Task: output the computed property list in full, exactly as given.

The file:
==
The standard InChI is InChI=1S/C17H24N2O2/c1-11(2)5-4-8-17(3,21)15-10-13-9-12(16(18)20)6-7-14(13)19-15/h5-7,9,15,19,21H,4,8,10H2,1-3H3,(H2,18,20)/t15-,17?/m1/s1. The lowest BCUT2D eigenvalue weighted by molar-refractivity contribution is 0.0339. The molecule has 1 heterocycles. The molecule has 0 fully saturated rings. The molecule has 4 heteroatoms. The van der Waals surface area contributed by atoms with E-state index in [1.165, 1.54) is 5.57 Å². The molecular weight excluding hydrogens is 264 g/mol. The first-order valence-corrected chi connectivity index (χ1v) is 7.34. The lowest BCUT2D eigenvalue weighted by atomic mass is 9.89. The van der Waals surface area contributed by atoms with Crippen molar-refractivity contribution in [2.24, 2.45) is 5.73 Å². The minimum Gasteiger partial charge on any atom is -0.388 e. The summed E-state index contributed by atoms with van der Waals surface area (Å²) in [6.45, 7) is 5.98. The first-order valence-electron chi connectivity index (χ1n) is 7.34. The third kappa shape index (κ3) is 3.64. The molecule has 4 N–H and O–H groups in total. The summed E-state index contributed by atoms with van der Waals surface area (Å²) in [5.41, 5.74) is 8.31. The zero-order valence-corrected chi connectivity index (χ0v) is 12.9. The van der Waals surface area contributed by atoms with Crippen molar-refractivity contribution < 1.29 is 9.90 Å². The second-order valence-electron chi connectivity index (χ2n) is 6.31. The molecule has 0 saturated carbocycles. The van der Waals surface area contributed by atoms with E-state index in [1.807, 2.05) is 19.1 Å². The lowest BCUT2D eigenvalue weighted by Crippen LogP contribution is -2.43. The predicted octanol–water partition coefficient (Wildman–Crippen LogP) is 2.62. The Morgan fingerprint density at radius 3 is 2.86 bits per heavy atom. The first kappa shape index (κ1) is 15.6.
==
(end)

The standard InChI is InChI=1S/C17H24N2O2/c1-11(2)5-4-8-17(3,21)15-10-13-9-12(16(18)20)6-7-14(13)19-15/h5-7,9,15,19,21H,4,8,10H2,1-3H3,(H2,18,20)/t15-,17?/m1/s1. The lowest BCUT2D eigenvalue weighted by molar-refractivity contribution is 0.0339. The molecule has 1 heterocycles. The molecule has 0 fully saturated rings. The molecule has 4 heteroatoms. The van der Waals surface area contributed by atoms with E-state index in [1.165, 1.54) is 5.57 Å². The molecular weight excluding hydrogens is 264 g/mol. The first-order valence-corrected chi connectivity index (χ1v) is 7.34. The lowest BCUT2D eigenvalue weighted by atomic mass is 9.89. The van der Waals surface area contributed by atoms with Crippen molar-refractivity contribution in [2.24, 2.45) is 5.73 Å². The minimum Gasteiger partial charge on any atom is -0.388 e. The summed E-state index contributed by atoms with van der Waals surface area (Å²) in [6.45, 7) is 5.98. The first-order valence-electron chi connectivity index (χ1n) is 7.34. The third kappa shape index (κ3) is 3.64. The molecule has 4 N–H and O–H groups in total. The summed E-state index contributed by atoms with van der Waals surface area (Å²) in [5.41, 5.74) is 8.31. The zero-order valence-corrected chi connectivity index (χ0v) is 12.9. The van der Waals surface area contributed by atoms with Crippen molar-refractivity contribution < 1.29 is 9.90 Å². The second-order valence-electron chi connectivity index (χ2n) is 6.31. The molecule has 0 saturated carbocycles. The van der Waals surface area contributed by atoms with E-state index in [1.807, 2.05) is 19.1 Å². The lowest BCUT2D eigenvalue weighted by Crippen LogP contribution is -2.43. The predicted octanol–water partition coefficient (Wildman–Crippen LogP) is 2.62. The Morgan fingerprint density at radius 3 is 2.86 bits per heavy atom. The first kappa shape index (κ1) is 15.6.